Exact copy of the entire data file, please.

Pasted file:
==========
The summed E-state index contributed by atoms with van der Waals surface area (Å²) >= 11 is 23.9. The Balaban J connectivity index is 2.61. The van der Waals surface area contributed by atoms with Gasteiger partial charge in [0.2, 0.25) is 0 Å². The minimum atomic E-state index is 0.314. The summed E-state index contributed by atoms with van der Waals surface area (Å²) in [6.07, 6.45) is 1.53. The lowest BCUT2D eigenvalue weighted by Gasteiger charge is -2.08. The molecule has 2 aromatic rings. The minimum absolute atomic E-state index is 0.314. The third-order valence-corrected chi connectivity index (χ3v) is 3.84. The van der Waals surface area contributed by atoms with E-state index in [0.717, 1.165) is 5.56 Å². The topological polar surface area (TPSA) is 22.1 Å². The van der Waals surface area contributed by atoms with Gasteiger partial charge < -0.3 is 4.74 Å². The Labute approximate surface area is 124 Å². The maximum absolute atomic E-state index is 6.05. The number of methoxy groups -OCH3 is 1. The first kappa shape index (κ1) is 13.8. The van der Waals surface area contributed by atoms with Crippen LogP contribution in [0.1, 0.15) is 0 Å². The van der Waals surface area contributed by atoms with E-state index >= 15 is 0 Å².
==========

The summed E-state index contributed by atoms with van der Waals surface area (Å²) >= 11 is 23.9. The Balaban J connectivity index is 2.61. The van der Waals surface area contributed by atoms with Gasteiger partial charge in [0.2, 0.25) is 0 Å². The minimum atomic E-state index is 0.314. The summed E-state index contributed by atoms with van der Waals surface area (Å²) in [6.07, 6.45) is 1.53. The lowest BCUT2D eigenvalue weighted by Gasteiger charge is -2.08. The molecule has 2 aromatic rings. The minimum absolute atomic E-state index is 0.314. The third-order valence-corrected chi connectivity index (χ3v) is 3.84. The van der Waals surface area contributed by atoms with E-state index in [0.717, 1.165) is 5.56 Å². The topological polar surface area (TPSA) is 22.1 Å². The van der Waals surface area contributed by atoms with Gasteiger partial charge < -0.3 is 4.74 Å². The Labute approximate surface area is 124 Å². The maximum absolute atomic E-state index is 6.05. The number of methoxy groups -OCH3 is 1. The first kappa shape index (κ1) is 13.8. The van der Waals surface area contributed by atoms with Crippen LogP contribution in [0.1, 0.15) is 0 Å². The van der Waals surface area contributed by atoms with E-state index >= 15 is 0 Å².